Pediatric Myopia

Group of kids on a wooden log

Myopia, or nearsightedness, is a condition where things that are far are harder to see. Myopia results from an abnormal elongation of the eyeball, blurring objects viewed at a distance (see image below).

In other words, distant objects appear blurry until they are brought close to the eyes.

Little boy wearing glasses

What is myopia?

Myopia, also known as nearsightedness, causes poor long-distance vision. In myopic eyes, the eyeball is either longer than normal, or the cornea is too curved, both causing some images to be blurry.

About Myopia in Children

A child’s eyes grow the fastest when they are between the ages of 6-18 years old.  If their eye grows irregularly, it can lead to vision problems like myopia. Today in the U.S., about 40% of kids have myopia, compared to just 20% three decades ago. This is not only a US problem, because by the year 2050, myopia is expected to affect half the world’s population.

The steady progression of myopia over time can result in high myopia and significantly increases one’s risk of retinal detachment, myopic macular degeneration, glaucoma, cataracts, and ultimately blindness.


The first line treatment for myopia is glasses, which do correct vision but do not treat the underlying disease or help to slow myopia progression. There are currently no approved pharmaceutical treatments to slow the progression of myopia in the US and Europe.

Contact lenses such as orthokeratology (hard contacts which reshape the cornea) are available. So are soft multifocal contact lenses. Typically, these specialty contacts can be expensive.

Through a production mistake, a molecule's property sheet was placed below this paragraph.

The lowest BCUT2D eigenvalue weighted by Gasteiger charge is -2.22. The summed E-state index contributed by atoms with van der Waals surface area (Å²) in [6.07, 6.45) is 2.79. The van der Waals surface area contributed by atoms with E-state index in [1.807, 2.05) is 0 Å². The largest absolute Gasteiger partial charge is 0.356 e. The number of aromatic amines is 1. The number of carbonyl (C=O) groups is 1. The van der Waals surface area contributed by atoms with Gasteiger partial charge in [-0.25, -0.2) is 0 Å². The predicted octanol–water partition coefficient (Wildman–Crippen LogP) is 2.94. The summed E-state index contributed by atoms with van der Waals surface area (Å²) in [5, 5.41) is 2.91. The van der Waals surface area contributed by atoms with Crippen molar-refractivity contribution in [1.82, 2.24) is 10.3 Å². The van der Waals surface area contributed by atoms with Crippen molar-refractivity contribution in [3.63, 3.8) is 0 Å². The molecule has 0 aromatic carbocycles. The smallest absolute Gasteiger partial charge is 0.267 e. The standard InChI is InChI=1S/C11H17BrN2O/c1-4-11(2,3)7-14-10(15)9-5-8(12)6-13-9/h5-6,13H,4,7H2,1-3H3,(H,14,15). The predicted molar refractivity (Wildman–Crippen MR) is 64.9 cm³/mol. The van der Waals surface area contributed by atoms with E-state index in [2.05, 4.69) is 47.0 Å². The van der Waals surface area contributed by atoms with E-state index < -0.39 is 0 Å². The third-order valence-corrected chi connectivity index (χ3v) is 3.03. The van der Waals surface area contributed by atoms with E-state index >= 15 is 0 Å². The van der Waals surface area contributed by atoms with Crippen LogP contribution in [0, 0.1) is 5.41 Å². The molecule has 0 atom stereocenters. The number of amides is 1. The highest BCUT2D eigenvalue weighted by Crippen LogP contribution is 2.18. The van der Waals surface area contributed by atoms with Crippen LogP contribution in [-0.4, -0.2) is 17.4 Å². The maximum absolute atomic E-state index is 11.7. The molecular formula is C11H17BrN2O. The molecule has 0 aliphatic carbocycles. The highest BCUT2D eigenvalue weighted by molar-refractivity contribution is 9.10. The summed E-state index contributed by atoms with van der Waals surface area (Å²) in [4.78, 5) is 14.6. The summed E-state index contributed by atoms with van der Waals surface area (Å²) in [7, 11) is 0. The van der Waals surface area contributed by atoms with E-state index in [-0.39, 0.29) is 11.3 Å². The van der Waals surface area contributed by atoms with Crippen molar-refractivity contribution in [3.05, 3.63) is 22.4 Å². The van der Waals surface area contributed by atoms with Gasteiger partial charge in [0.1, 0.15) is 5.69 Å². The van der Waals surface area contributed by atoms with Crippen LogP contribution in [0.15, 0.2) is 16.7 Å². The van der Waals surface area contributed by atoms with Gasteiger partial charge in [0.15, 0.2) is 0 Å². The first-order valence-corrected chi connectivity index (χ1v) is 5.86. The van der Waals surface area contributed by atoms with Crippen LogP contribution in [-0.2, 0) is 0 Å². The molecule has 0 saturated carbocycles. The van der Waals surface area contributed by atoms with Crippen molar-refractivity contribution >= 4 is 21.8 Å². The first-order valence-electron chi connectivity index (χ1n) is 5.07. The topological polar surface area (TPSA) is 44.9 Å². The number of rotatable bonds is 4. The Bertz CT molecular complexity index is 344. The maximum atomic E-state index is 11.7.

Our Approach:
Low Dose Atropine for the treatment of childhood myopia (NVK-002)

What is NVK-002?

Nevakar is developing NVK-002, a novel, investigational, preservative-free low-dose atropine eye drop which is administered nightly, as a single drop to both eyes. NVK-002 uses Nevakar’s proprietary technology, designed for maximum stability and tolerability. Nevakar is currently testing two concentrations in the US and Europe in multiple clinical studies. The product is being studied for up to 4 years to evaluate if it is safe and effective.

Treatment options

Childhood Atropine for Myopia Progression (CHAMP) Study

NVK-002 is being studied and evaluated to see if it can slow progression of myopia in children ages 3 to 17. The CHAMP study (Childhood Atropine for Myopia Progression) is fully enrolled with the main results expected to be presented in 2022.  

We have launched an awareness campaign sharing important information with parents and eye care professionals on the childhood myopia epidemic to improve lifelong ocular health. Nevakar is dedicated to preserving the vision of children worldwide.

Mother with daughter at beach
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Everything you need to know about Myopia and a community supporting children’s ocular health.